Saturday, October 02, 2010
Arthur Penn: The Left Handed Gun
BLOGGER'S NOTE: With this week's passing of Arthur Penn, I thought I'd try to do a mini-festival, seeing films of his I never have and revisiting ones I haven't seen in a long time.
By Edward Copeland
Arthur Penn made it known that he wasn't unhappy with what the studio did with his first feature directing effort, 1958's The Left Handed Gun. The experience left such a bad taste in his mouth that he didn't make another film until 1962, but his first effort, while hardly a great film near the level of his subsequent works, still deserves a look and has some nice, unusual touches.
Adapted from a Gore Vidal play for television, The Left Handed Gun puts Paul Newman in one of his earliest starring roles as Billy the Kid, the infamous, oft-portrayed outlaw of the Old West. Of course, every version of his story seems to have a different take on Billy. Was he a cold-hearted killer like those old Time-Life books in the 1970s used to portray in their TV ads? ("He was so mean he once shot a man just for snoring!" Wait: That was John Wesley Hardin.)) Was the truth more complicated and he was a kid with a taste for vengeance that got out of hand? That's the version The Left Handed Gun takes on William Bonney.
We meet Bonney in the movie wandering across the plains carrying his pack and a saddle when he meets some cattlemen led by an English gentleman named Tunstall (Colin Keith-Johnston), who decides to hire him on, despite misgivings by others on his team. One of Tunstall's men even relays that he'd heard tales of an 11-year-old in El Paso with Billy's name who stabbed a man to death. Tunstall says Billy stays until he gives them a reason not to trust him.
Unfortunately, a rival cattleman who doesn't like "The Englishman" and is in cahoots with the local sheriff murders Tunstall while he's out riding with Billy. Billy, with the aid of two Tunstall's men (James Congdon, James Best) ambush two of the killers and are determined to finish the job on the remaining two. Pat Garrett (John Dehner) helps convince the New Mexico territorial governor to offer both sides amnesty in order to stop the killing, but Billy can't help himself and gets egged on by the other side and the amnesty is soon broken and Garrett agrees to be sheriff and stop Billy himself.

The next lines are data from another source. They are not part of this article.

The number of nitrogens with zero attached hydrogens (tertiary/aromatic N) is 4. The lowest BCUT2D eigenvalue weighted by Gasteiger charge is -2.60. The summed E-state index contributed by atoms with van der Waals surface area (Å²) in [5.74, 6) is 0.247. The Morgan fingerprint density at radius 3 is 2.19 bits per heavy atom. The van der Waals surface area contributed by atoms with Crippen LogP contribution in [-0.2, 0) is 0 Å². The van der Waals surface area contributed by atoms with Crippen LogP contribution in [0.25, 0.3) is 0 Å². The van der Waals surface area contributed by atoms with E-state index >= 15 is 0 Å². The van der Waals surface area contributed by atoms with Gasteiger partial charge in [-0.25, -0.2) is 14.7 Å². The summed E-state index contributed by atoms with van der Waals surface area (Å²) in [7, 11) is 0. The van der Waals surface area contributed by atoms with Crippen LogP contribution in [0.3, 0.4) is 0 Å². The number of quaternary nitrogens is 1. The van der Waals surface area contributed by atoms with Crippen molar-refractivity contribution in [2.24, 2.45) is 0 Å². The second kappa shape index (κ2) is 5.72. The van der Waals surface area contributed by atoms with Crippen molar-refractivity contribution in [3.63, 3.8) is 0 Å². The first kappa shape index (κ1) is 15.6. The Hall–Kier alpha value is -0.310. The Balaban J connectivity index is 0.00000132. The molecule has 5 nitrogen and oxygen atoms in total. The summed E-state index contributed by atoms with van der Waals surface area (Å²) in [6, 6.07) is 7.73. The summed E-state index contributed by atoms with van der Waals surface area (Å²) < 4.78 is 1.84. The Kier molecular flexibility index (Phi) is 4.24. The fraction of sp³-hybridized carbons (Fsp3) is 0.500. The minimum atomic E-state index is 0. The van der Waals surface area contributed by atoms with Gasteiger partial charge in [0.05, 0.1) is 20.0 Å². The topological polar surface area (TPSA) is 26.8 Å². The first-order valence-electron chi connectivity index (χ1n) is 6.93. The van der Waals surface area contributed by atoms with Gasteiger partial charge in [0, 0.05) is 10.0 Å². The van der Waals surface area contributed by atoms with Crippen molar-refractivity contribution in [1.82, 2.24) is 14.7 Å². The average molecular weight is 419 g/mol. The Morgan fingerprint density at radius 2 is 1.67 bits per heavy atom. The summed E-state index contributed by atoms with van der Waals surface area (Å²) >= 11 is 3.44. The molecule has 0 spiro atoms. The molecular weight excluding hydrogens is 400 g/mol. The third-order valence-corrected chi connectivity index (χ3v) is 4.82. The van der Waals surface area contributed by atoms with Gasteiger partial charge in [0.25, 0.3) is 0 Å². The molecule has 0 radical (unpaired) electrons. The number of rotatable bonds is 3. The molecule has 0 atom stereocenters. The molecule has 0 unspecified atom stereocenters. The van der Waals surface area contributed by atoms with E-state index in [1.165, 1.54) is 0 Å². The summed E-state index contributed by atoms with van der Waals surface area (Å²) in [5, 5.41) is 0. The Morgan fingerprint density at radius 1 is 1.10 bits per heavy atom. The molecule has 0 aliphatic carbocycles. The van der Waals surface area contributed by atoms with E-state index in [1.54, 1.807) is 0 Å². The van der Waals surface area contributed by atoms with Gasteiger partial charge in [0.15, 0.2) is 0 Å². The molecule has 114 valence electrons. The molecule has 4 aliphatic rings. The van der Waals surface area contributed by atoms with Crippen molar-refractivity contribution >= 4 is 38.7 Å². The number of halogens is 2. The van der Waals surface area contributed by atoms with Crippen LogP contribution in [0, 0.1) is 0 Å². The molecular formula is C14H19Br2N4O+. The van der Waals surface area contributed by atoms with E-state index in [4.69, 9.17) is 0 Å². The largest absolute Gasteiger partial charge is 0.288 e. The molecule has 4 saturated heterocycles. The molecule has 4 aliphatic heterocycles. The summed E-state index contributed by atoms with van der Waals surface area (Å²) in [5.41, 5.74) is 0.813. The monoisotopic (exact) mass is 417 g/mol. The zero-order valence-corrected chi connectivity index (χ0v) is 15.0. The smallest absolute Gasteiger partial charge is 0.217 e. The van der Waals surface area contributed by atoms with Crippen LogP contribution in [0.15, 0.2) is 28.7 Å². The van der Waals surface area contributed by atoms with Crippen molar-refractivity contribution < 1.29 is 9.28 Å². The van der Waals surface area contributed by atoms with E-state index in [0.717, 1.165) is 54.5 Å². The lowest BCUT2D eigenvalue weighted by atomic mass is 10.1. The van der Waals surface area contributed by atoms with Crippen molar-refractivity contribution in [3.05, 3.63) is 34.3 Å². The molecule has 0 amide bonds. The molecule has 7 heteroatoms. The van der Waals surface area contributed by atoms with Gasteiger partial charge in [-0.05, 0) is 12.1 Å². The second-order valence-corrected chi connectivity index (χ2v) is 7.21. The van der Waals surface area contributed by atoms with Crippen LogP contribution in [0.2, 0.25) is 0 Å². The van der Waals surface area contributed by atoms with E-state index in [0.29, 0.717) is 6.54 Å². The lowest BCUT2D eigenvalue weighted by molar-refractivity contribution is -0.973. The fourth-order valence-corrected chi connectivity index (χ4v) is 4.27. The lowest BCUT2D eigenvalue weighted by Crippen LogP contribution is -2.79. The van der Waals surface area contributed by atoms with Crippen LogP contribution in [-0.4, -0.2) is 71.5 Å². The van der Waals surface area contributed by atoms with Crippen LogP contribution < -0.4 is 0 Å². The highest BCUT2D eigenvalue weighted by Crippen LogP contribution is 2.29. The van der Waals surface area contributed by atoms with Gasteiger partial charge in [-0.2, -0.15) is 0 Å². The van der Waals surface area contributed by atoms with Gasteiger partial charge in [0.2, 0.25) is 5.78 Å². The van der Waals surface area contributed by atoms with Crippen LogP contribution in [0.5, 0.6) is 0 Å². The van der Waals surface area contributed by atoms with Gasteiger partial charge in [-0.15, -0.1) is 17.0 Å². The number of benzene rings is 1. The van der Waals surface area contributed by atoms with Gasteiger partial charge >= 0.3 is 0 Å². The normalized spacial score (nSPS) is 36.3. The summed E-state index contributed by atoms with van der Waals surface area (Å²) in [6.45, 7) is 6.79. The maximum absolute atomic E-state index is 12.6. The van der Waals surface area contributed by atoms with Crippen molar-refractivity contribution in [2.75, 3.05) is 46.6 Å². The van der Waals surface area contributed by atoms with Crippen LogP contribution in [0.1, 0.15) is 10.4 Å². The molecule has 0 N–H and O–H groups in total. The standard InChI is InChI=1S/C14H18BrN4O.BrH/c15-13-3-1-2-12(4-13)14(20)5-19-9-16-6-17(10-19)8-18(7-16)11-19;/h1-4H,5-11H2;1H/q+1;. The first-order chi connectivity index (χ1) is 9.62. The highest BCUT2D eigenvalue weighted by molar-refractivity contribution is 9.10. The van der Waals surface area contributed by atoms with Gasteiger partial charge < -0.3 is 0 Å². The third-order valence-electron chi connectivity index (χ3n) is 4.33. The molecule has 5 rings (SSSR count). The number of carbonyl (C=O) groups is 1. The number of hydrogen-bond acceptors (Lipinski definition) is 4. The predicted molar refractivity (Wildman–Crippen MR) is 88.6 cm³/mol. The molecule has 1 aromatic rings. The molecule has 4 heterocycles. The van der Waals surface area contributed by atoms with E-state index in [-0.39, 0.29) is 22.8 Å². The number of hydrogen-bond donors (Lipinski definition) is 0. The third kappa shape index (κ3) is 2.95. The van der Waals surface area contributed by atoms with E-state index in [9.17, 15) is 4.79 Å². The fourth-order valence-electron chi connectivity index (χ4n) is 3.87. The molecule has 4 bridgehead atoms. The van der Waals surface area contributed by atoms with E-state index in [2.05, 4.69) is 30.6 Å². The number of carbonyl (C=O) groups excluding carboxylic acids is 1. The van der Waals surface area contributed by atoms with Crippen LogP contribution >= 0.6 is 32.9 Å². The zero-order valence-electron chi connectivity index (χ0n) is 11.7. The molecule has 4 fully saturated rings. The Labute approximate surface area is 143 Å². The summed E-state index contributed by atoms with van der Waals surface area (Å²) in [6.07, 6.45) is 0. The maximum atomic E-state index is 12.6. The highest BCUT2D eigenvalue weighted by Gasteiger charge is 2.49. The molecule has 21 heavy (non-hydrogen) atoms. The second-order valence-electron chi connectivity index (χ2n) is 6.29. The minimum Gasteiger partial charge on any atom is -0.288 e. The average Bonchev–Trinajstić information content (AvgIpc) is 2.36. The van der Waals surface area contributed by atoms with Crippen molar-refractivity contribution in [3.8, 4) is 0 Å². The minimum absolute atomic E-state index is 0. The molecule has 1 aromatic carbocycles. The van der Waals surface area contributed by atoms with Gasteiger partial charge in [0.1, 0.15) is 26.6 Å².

Newman to me was an actor who got better the older he got and since this was one of his earliest performances, it's very uneven at times. He can be intense or fun-loving, but the way those sides are played they seem inconsistent within the same character. The story itself, needless to say, has a much different take on Billy and Garrett than Sam Peckinpah did in 1973's Pat Garrett and Billy the Kid.
One interesting aspect that foretells Bonnie and Clyde and countless other films is the character Moultrie played by Hurd Hatfield, who makes a living selling memorabilia on gunfighters including books that spring up on Billy and first meets Billy when he shows him a false newspaper report of Bonney's demise. While Moultrie's not a writer like Saul Rubinek's character in Clint Eastwood's Unforgiven, both characters even wear similar bowlers. (I always thought it was no accident that Billy's real name was William Bonney while Eastwood's character in Unforgiven was named William Munny, as if perhaps Billy had lived and aged.)
When Hatfield's character runs into a desperate Billy late in the film, he even exclaims to him that he's not like he is in the book and asks where his glory is. It leads to a nice shot because Hatfield is cowering on the street at the time and when he rises and gets up, it reveals Garrett and his party in the distance behind him.
Despite his complaints about the finished product, Penn has many nice moments like that such as when the camera closes in on Garrett and his wife when they are discussing a judge's sentence that Billy should be hanged. There's also a brief moment of dark humor that you wouldn't expect in this type of film in 1958. When Billy escapes from custody and kills a deputy in the street, a little girl comes out and laughs because one of the deputy's boots remains standing upright while his corpse lies sprawled beside it.
Penn would certainly go on to make much greater films, but The Left Handed Gun is hardly an embarrassment for a directing debut.
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